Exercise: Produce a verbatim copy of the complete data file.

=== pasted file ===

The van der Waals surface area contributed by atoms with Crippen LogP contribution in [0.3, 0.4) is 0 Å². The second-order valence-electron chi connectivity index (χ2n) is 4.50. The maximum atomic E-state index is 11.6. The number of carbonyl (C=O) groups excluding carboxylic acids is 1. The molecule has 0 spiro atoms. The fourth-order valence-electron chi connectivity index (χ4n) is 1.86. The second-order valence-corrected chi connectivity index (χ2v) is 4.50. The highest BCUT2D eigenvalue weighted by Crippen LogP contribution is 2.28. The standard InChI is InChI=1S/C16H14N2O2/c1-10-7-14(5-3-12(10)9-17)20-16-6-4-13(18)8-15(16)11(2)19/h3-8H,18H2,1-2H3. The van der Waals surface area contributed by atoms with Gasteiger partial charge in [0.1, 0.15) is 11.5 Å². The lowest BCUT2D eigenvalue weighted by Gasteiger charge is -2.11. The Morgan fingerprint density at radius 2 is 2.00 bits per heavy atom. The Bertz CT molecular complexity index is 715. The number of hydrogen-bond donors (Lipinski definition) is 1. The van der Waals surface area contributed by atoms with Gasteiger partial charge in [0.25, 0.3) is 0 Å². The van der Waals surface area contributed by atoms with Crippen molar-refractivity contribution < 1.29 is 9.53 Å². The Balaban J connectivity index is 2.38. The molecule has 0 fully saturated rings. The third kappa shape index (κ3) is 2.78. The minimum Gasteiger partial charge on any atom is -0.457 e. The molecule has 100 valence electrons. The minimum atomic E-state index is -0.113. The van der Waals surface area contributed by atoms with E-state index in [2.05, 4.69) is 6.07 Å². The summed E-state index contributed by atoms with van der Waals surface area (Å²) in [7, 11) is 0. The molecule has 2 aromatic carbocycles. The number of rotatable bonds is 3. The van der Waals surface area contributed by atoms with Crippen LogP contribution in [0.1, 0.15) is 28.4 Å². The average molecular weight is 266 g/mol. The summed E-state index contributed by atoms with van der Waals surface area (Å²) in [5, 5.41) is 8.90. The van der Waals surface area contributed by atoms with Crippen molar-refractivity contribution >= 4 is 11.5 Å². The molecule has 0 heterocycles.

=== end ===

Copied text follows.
The van der Waals surface area contributed by atoms with Crippen LogP contribution in [0.3, 0.4) is 0 Å². The second-order valence-electron chi connectivity index (χ2n) is 4.50. The maximum atomic E-state index is 11.6. The number of carbonyl (C=O) groups excluding carboxylic acids is 1. The molecule has 0 spiro atoms. The fourth-order valence-electron chi connectivity index (χ4n) is 1.86. The second-order valence-corrected chi connectivity index (χ2v) is 4.50. The highest BCUT2D eigenvalue weighted by Crippen LogP contribution is 2.28. The standard InChI is InChI=1S/C16H14N2O2/c1-10-7-14(5-3-12(10)9-17)20-16-6-4-13(18)8-15(16)11(2)19/h3-8H,18H2,1-2H3. The van der Waals surface area contributed by atoms with Gasteiger partial charge in [0.1, 0.15) is 11.5 Å². The lowest BCUT2D eigenvalue weighted by Gasteiger charge is -2.11. The Morgan fingerprint density at radius 2 is 2.00 bits per heavy atom. The Bertz CT molecular complexity index is 715. The number of hydrogen-bond donors (Lipinski definition) is 1. The van der Waals surface area contributed by atoms with Gasteiger partial charge in [0.25, 0.3) is 0 Å². The van der Waals surface area contributed by atoms with Crippen molar-refractivity contribution < 1.29 is 9.53 Å². The Balaban J connectivity index is 2.38. The molecule has 0 fully saturated rings. The third kappa shape index (κ3) is 2.78. The minimum Gasteiger partial charge on any atom is -0.457 e. The molecule has 100 valence electrons. The minimum atomic E-state index is -0.113. The van der Waals surface area contributed by atoms with E-state index in [2.05, 4.69) is 6.07 Å². The summed E-state index contributed by atoms with van der Waals surface area (Å²) in [7, 11) is 0. The molecule has 2 aromatic carbocycles. The number of rotatable bonds is 3. The van der Waals surface area contributed by atoms with Crippen LogP contribution in [0.1, 0.15) is 28.4 Å². The average molecular weight is 266 g/mol. The summed E-state index contributed by atoms with van der Waals surface area (Å²) in [5, 5.41) is 8.90. The van der Waals surface area contributed by atoms with Crippen molar-refractivity contribution >= 4 is 11.5 Å². The molecule has 0 heterocycles.